Comey: Latest victim of the Clintons

Why did President Trump fire FBI Director James Comey now? The answer, as my Washington Examiner colleague Byron York has argued, is that he waited until after his impeccably apolitical Deputy Attorney General Rod Rosenstein was in place as Comey’s direct superior.

Rosenstein was confirmed on April 25 and his memorandum “Restoring Public Confidence in the FBI,” was appended to Trump’s firing letter exactly two weeks later.

In that document, Rosenstein characterized Comey’s July 5, 2016 statement on the FBI’s investigation of Hillary Clinton’s secret email system as “a textbook example of what federal prosecutors and against are taught not to do.” In support of that proposition, he cited comments from five former deputy attorneys general and four former attorneys general of both parties (including Eric Holder, who held both offices).

Who is Rosenstein? He started off his career as a Justice Department lawyer and was appointed U.S. attorney for Maryland by George W. Bush in 2005. He was one of only three of the 93 U.S. attorneys kept on during the Obama administration. This could not have happened without the approval of Maryland’s Democratic senators at the time, Barbara Mikulski and Ben Cardin.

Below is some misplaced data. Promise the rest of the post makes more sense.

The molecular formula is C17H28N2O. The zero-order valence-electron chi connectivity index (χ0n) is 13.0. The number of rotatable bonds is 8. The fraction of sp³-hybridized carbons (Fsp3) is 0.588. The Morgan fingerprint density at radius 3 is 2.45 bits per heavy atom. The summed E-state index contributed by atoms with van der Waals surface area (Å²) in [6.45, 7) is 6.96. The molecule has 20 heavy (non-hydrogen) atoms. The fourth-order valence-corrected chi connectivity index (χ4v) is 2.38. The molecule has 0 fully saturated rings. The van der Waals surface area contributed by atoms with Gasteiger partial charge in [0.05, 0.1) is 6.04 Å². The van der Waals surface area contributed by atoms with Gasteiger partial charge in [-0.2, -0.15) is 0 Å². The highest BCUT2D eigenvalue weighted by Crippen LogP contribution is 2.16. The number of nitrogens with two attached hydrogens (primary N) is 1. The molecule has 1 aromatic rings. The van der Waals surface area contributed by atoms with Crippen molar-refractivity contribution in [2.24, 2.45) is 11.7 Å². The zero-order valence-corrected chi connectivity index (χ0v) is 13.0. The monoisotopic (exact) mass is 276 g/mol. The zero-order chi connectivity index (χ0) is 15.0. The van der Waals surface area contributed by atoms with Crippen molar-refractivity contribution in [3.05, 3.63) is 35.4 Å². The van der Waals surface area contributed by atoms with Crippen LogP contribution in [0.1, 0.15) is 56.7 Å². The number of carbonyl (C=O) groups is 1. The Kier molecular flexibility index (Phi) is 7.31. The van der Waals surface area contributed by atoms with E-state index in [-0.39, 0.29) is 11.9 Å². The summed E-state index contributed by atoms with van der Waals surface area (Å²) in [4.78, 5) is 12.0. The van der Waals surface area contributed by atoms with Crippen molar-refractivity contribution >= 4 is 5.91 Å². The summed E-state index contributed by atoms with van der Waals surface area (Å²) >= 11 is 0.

Both senators are paragons of integrity with long experience in the swampland of Maryland politics. Mikulski was elected to the Baltimore Council in 1971 and to Congress in 1976. Cardin was elected to the state legislature in 1966 and to Congress in 1986. Both saw successive Maryland governors, Spiro Agnew and Marvin Mandel, ousted from office under criminal charges. Both surely wanted a competent and apolitical federal prosecutor and believed they had one in Rosenstein.

This makes mincemeat of Democrats’ cries that Trump fired Comey to kill any investigation of Russian collusion in the election. Rosenstein will be in charge of that, since Attorney General Jeff Sessions has recused himself. And Trump’s FBI director nominee will also receive close scrutiny from the Senate.


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